Shell’s inability to satisfy the Coast Guard requirements is part of a larger pattern of failures. As I wrote a few weeks ago:

  • Shell has admitted that it won’t be able to comply with the terms of its EPA air permits;
  • It has backpedaled from its claim that it will be able to clean up 90 percent of the oil released in a worst-case spill; and
  • It failed to maintain control of its 500-foot drillship—causing it to nearly run aground near Dutch Harbor.

These failures convey a clear message: Shell is not ready to drill in the Arctic.

On top of that, Shell is rapidly running out of time. One report suggests that the Arctic Challenger won’t be ready until the end of August. Even after renovations are complete, it would likely take a couple of weeks for the vessel to travel from Bellingham to the Arctic Ocean. That could mean that the Arctic Challenger would not be in place until mid-September.

The environmental community, including Ocean Conservancy, has shone a bright light on Shell’s reckless Arctic drilling plans, and we should be encouraged by the fact that Interior has taken steps to put safety first and delay its decision on allowing Shell to drill.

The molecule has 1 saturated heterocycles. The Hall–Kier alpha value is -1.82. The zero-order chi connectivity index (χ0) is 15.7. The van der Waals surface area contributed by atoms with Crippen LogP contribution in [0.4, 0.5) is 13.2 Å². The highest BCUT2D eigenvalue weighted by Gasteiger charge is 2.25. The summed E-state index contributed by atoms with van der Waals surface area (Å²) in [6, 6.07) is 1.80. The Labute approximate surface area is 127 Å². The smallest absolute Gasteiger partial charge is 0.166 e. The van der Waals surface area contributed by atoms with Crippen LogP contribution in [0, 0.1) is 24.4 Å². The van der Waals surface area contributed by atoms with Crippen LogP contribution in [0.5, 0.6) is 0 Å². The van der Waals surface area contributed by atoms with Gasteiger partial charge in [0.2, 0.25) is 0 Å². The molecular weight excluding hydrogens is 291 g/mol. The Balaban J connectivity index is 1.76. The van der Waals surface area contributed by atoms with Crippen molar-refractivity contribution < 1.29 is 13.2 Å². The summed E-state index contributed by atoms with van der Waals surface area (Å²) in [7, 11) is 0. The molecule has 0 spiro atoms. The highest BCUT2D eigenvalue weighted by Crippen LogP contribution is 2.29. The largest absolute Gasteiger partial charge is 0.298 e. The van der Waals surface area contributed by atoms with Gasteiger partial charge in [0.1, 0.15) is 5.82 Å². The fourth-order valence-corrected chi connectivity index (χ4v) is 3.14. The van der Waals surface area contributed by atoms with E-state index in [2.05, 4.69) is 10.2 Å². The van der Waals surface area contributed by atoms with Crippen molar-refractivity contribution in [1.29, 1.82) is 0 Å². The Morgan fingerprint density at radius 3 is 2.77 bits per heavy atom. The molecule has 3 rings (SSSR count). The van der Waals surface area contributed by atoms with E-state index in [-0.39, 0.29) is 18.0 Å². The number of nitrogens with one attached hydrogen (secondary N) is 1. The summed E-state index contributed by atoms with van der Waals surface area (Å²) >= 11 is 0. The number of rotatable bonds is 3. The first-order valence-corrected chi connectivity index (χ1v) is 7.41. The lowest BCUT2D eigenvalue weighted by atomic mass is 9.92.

However, if drilling permits are eventually approved, those delays come with their own risks.

Federally approved exploration plans require Shell to stop drilling in known hydrocarbon zones in the Chukchi Sea by September 24.

In the Beaufort Sea, Shell has agreed not to drill during a subsistence hunting period that begins August 25 and could last several weeks or more. Drilling can take place after the subsistence hunting period ends, but Shell must stop drilling into oil-bearing layers in the Beaufort Sea by October 31.

Shell has said it will take between 20 and 40 days to drill its Arctic wells. Under these deadlines, Shell would have to rush to complete even a single well in the Arctic. And rushing in the Arctic is not a smart approach.

Drilling in the Arctic Ocean is incredibly risky under the best of circumstances. Shell’s recent history of failures and missteps shows that the company is not ready to drill in the Beaufort and Chukchi seas.

There’s no need for Secretary Salazar to delay his decision any longer: He should act now to deny Shell’s permits and keep the company out of the Arctic Ocean this summer.